Tracy Leinen wasn’t one of the athletic directors required to help run the 2018 5A state softball tournament.
But Boise High’s longtime AD drove the three-plus hours to Chubbuck’s Capell Park anyway to cheer on the Braves as they made a run to the program’s first state championship in May.
“She really believed in those kids and wanted to be there to support them and make sure they had everything they needed,” Boise School District Superintendent Don Coberly said. “And what do you know? They go on and win an unexpected state title. She wanted to be there to support those girls, and I thought that was pretty cool.”
Leinen recently announced her plans to retire ahead of the 2018-19 school year, leaving the 5A and 4A Southern Idaho Conference without its longest-tenured athletic director and only current female representative. Brian Barber will replace her at the helm of the Braves’ athletic programs, the school announced Friday.
Her departure creates a void felt by colleagues and students.
“Tracy’s ability to build relationships was really special,” Coberly said. “A lot of people got to know her really well because she was very accessible. You could stop by and chat or whatever. I think with kids especially, she was really good at building those relationships, and that allowed her to get things done in the program, whether she was having to discipline a student or just congratulate them on something that they’d achieved.”
Leinen was hired as a physical education teacher and coach at Boise at the start of the 1986-87 school year. The Iowa native worked her way from an assistant to head varsity roles in basketball, volleyball and softball.
Once she was promoted from the assistant athletic director to the school’s head AD in 1998, she’d be in the office by 7:30 a.m. each morning and wouldn’t leave until the lights were shut off in the gym at the end of the night. Throughout her 32-year career, Leinen says she can count on one hand the number of games she has missed.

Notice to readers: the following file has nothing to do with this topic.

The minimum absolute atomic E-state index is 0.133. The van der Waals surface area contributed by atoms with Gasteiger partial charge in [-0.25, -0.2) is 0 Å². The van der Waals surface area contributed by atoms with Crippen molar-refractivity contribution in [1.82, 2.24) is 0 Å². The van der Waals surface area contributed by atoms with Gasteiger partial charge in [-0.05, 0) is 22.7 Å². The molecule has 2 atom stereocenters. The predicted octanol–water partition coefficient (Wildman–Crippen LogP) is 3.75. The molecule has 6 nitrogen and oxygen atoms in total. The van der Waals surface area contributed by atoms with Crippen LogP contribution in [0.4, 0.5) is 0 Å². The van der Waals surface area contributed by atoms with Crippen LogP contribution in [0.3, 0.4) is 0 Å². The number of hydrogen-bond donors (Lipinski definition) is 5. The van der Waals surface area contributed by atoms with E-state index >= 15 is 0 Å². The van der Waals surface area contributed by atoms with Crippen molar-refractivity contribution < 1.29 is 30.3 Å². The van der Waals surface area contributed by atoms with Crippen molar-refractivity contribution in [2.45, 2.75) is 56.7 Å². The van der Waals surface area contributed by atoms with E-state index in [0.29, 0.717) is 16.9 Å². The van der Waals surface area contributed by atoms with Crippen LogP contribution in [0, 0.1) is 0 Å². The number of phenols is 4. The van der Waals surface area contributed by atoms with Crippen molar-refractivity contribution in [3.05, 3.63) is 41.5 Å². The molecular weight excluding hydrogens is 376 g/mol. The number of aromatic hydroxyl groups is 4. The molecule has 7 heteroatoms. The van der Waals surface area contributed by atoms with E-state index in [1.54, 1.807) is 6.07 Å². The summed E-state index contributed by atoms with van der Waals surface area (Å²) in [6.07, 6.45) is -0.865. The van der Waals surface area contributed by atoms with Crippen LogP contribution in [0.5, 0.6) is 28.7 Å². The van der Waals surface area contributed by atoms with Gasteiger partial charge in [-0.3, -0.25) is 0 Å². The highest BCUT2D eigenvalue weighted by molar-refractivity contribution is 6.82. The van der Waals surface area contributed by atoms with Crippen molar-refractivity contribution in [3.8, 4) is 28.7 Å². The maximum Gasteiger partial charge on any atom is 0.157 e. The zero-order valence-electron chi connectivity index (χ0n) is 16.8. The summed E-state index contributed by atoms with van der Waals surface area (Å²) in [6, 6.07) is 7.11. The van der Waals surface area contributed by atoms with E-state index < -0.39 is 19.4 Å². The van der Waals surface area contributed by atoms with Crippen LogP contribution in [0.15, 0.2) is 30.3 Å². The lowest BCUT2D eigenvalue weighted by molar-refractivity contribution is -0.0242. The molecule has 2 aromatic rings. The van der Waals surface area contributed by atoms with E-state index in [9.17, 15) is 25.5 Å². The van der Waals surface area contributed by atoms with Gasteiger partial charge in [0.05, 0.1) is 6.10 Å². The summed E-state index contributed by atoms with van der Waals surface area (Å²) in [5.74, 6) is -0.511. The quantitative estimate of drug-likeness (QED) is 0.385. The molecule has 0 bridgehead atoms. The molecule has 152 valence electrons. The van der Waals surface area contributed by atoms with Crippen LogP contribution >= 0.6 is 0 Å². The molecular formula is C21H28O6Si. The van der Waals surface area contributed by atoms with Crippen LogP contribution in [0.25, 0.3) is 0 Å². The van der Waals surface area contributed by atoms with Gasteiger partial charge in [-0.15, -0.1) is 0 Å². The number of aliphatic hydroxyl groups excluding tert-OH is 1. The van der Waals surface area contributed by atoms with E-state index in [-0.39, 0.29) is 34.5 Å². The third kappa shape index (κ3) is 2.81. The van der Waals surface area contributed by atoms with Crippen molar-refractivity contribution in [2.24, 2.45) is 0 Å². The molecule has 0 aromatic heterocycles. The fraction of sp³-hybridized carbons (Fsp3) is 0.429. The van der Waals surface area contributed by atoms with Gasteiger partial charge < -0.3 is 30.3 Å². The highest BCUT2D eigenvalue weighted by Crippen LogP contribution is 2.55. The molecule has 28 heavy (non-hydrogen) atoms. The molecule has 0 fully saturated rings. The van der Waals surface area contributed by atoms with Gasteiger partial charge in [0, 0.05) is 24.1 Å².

“For me it was all about Boise High School,” Leinen said. “I’ll be a Brave to the grave, I can tell you that right now. My life and soul has been in this school.”
While winning wasn’t what drove Leinen to work tirelessly behind the scenes as the backbone of the Braves’ athletic department, there has been no shortage of celebratory moments.
Since 2000, the Braves have hung 47 state championship banners and accumulated 37 academic state titles.
“She would be there whether the team won five games or 30 games,” Coberly said. “She was their biggest cheerleader.”
Leinen’s background as college athlete in basketball and softball at Northwest Missouri State University helped her develop the drive and confidence necessary to succeed as an athletic administrator. Even an initial rejection didn’t deter her in pursuit of the career of her dreams.
“I wanted something. I went after it. I was disappointed two years before that when I applied for the (athletic director) job (at Boise High) and didn’t get it,” Leinen said. “But I never gave up. I just kept fighting and working hard. And when you work hard, success is going to happen. You’re going to get your dream.”
Just as mentors like former Northwest Missouri State women’s athletic director Sherri Reeves and former local athletic directors Jack Acree and Marquis Ross helped her along the way, Leinen has been a mentor to other administrators in Idaho and beyond.
“Tracy was one of the people who helped me out when I was just starting out as an AD,” IHSAA Executive Director Ty Jones said. “She has always done things the right way and has always been willing to help out whenever she has been asked to do so. Tracy has been a fantastic role model for what an athletic administrator should be, and she will be greatly missed.”
In addition to her busy job as an AD, Leinen also served on the Idaho High School Activities Association board and is the current executive director of the Idaho Athletic Administrators Association.
“There is no replacing Tracy Leinen. She is a legacy and has a done incredible things for the students and community of Boise High School,” Boise Principal Robb Thompson said. “It is hard to imagine starting a school year, a football season, anything having to do with Boise High, without Tracy Leinen as a part of it.”
Leinen doesn’t expect to leave the Braves cold turkey. When she isn’t fishing and exploring the mountains around her cabin in Cascade, she’ll probably be in the stands cheering on her school — just like she has for the past 32 years.
“I love sports, I love kids and I love supporting them,” Leinen said.